Outcomes among women aged ≤35 years and those aged > 35 years were compared, as a cut-off of 35 years is generally agreed to designate advanced reproductive age for assisted reproduction purposes. As shown in Table 2, there was a difference in mean age of 6.4 years between the subgroups (30.7 vs 37.1 years; p = 0.0001). The only other significant difference between subgroups was that the mean number of previous OI cycles in the younger subgroup was double that of the older subgroup (1.9 vs 0.8; p = 0.02). A trend toward an increased pregnancy rate was also observed in the younger versus the older subgroup, despite a higher cycle cancellation rate. In addition, the four cycles that were cancelled because of a risk of OHSS, as well as the four twin pregnancies, all occurred in the subgroup of women aged ≤35 years.
Outcomes among women with a BMI of ≤25 kg/m2 and > 25 kg/m2 were also compared, as being overweight negatively affects the ovarian response to OI. A significant difference of 7.5 kg/m2 in mean BMI score was found between the BMI ≤25 kg/m2 and > 25 kg/m2 subgroups (p = 0.0001; Table 3). This difference reflected a mean difference of 19 kg in body weight. As expected, most of the cases (89%) in the BMI > 25 kg/m2 subgroup presented with PCOS versus 60% of cases in the BMI ≤25 kg/m2 subgroup (p = 0.0001). Ovarian resistance to stimulation is well recognized in women with excess body weight. This effect resulted in a significantly longer mean duration of stimulation (2.1 days; p = 0.001) and a higher mean follitropin alfa requirement (32 IU per cycle; p = 0.005) in the high versus low BMI subgroup. All other variables were similar in both subgroups, although the pregnancy rate was slightly higher (24.9% vs 20.7%) in the low versus high BMI subgroup.
Univariate correlation analyses were used to identify potential associations between follicles ≥16 mm in diameter or clinical pregnancy with age, BMI, or total dose of follitropin alfa. Weak positive associations were found between all pairs of variables analyzed; however, none were statistically significant.
The aim of this case series study was to evaluate the effectiveness of 37.5 IU/day follitropin alfa as a starting dose in OI for women with anovulatory infertility. No data on this therapeutic approach were previously available. Because of the reduced risk of ovarian hyper-response associated with this low dose, we conducted a case series study from existing single case reports. We showed that the use of 37.5 IU/day follitropin alfa can prevent multifollicular growth among women at risk of ovarian hyper-response and multiple pregnancy.
This ultra-low-dose approach (37.5 IU/day follitropin alfa) led to the development of a single follicle ≥16 mm in diameter in 61.1% and clinical pregnancy in 24.7% of started cycles. Indeed, rates of both monofollicular development and clinical pregnancy are higher than those reported in OI using a standard daily dose of 75 IU FSH. The total dose of follitropin alfa required was 517 IU and mean duration of ovarian stimulation was 11.0 days, indicating that minimal dose adjustment was needed. Notably, despite the ultra-low-dose regimen, only 14 (4.4%) cycles were cancelled and almost all were due to poor ovarian response. Only 4 (1.3%) cycles were cancelled because of a risk of OHSS (based on the number of follicles on ultrasound), thus fulfilling a major goal in OI. Both the lower total dose of follitropin alfa required and the reduction in risk of OHSS could improve the patients' experience of OI.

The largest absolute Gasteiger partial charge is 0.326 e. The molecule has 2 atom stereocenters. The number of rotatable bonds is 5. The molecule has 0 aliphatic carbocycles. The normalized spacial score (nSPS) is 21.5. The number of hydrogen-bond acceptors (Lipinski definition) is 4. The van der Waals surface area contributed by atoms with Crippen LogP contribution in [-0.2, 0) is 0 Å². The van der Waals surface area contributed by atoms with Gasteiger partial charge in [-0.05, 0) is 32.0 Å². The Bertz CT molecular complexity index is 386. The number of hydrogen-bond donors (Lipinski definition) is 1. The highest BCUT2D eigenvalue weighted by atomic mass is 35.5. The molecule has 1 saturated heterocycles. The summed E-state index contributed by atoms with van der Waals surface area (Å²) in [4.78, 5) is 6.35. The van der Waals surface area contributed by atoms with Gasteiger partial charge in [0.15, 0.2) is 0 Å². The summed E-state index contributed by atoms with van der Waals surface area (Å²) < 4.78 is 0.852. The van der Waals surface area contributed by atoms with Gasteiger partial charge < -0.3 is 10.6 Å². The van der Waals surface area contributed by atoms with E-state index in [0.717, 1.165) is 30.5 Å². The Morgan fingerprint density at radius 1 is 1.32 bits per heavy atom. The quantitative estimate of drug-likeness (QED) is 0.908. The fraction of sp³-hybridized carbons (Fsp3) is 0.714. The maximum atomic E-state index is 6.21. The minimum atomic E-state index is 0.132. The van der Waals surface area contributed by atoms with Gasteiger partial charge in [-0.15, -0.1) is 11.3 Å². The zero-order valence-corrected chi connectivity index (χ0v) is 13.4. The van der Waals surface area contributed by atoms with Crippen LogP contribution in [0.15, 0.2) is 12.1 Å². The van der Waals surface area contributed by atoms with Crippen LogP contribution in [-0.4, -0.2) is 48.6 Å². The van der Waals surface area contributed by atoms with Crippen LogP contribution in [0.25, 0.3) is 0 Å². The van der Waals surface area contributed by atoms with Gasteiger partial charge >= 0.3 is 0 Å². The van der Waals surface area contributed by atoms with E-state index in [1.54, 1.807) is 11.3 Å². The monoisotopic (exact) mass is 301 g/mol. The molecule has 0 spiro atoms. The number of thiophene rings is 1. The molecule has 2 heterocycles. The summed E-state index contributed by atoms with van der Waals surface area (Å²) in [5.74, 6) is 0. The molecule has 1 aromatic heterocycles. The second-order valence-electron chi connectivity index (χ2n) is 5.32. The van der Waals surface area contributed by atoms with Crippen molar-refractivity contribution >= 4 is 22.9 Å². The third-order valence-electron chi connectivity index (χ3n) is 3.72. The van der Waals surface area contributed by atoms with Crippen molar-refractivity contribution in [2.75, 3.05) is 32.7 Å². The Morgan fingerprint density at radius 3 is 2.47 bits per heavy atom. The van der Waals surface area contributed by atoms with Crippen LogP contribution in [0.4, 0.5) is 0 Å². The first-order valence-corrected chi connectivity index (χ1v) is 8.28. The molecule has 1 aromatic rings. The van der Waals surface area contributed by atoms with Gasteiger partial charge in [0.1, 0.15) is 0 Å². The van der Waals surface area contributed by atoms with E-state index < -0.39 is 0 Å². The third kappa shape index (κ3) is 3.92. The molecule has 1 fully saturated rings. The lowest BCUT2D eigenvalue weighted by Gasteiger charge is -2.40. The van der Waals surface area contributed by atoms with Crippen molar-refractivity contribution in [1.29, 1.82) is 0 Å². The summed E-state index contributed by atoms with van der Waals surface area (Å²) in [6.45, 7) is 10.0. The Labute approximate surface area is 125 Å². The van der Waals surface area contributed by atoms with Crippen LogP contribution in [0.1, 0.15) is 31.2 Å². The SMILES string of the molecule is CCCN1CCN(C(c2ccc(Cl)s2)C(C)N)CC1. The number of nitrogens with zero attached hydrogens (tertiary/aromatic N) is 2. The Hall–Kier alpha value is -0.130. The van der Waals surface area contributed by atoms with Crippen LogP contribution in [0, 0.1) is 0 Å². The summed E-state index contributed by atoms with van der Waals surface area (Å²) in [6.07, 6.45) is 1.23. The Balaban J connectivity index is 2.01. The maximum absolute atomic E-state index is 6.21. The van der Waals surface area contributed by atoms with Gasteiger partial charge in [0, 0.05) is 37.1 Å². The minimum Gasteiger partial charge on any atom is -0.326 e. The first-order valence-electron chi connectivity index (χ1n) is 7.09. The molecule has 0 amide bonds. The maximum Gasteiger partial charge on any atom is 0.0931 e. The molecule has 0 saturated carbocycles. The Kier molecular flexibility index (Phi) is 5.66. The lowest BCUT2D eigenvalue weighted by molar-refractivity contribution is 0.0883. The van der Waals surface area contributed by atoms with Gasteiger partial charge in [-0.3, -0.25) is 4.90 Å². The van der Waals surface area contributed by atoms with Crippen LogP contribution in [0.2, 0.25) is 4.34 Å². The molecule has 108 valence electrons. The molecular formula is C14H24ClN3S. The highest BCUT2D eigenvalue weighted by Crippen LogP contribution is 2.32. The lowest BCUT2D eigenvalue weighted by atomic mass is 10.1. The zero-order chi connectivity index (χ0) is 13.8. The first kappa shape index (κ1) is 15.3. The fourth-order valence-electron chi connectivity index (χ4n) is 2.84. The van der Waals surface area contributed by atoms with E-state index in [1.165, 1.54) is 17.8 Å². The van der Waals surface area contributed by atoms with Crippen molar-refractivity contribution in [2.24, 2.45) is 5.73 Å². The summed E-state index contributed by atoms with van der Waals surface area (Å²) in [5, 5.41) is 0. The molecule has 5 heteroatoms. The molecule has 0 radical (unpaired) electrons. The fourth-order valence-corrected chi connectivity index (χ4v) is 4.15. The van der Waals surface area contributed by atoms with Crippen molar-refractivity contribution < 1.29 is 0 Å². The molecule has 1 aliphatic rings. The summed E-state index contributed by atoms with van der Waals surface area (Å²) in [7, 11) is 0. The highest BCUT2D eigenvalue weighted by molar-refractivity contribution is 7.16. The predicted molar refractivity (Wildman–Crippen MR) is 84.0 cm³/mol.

Data from a recently published large, prospective, observational study provide a broad representation of the use of recombinant human FSH (r-hFSH) in OI in French clinical practice (n = 1398) . Most patients receiving treatment (91%) had WHO Group II anovulatory infertility and, of these, 35% had a diagnosis of PCOS. A starting dose of 75 IU/day r-hFSH, without adjustment, stimulated the development of 1.3 ± 1.5 follicles ≥15 mm in diameter. The clinical pregnancy rate was 18% per started cycle; 16% of these were multiple pregnancies (14% twins and 2% high-order multiple pregnancies). The cycle cancellation rate was 11%, and was mainly due to ovarian hyper-response. The rates of multiple pregnancy and cycle cancellation due to hyper-response indicate that there is still scope for improvement in OI treatment protocols, and supports the search for milder treatment strategies to optimize outcomes.
The use of low gonadotropin doses to induce the maturation of a single preovulatory follicle seems to represent the most realistic therapeutic approach to OI at present. A starting dose of 50 IU/day r-hFSH was evaluated in a large, observational study in OI in 88 Spanish clinics . Data were included on 343 women with anovulatory infertility, of whom two-thirds (231; 67%) had ultrasound evidence of PCOS. Of 945 cycles started, 817 cycles were completed, resulting in a 14% cancellation rate (due to spontaneous ovulation or ovarian hyper-response). The monofollicular development rate was 53% (501/945) per started cycle. A total of 136 clinical pregnancies occurred (14% per started cycle), with eight twin and no high-order multiple pregnancies. Sixty-four (6.8%) cases of OHSS were recorded but none required hospitalization. The median daily dose of r-hFSH in all cycles was the starting dose of 50 IU. This study supports the use of 50 IU/day r-hFSH in OI for anovulatory infertility and the possibility of even lower doses for some patients.
Two low-dose, step-up FSH regimens for OI were compared in a trial at 18 European and Canadian centers . Patients with WHO Group II anovulatory infertility (n = 158) received 50 IU/day r-hFSH for 7 days and then the daily dose was increased by increments of 25 or 50 IU r-hFSH per week. The monofollicular development rate in the lower dose group was almost twice that of the higher dose group (41% vs 22%, respectively). The ongoing pregnancy rate was 20% and 13% in the 25 IU and 50 IU dose groups, respectively. The cancellation rate due to ovarian hyper-response was fourfold greater in the higher versus lower dose group (21% vs 5%, respectively), whereas the cancellation rate due to poor ovarian response was 5% in both groups.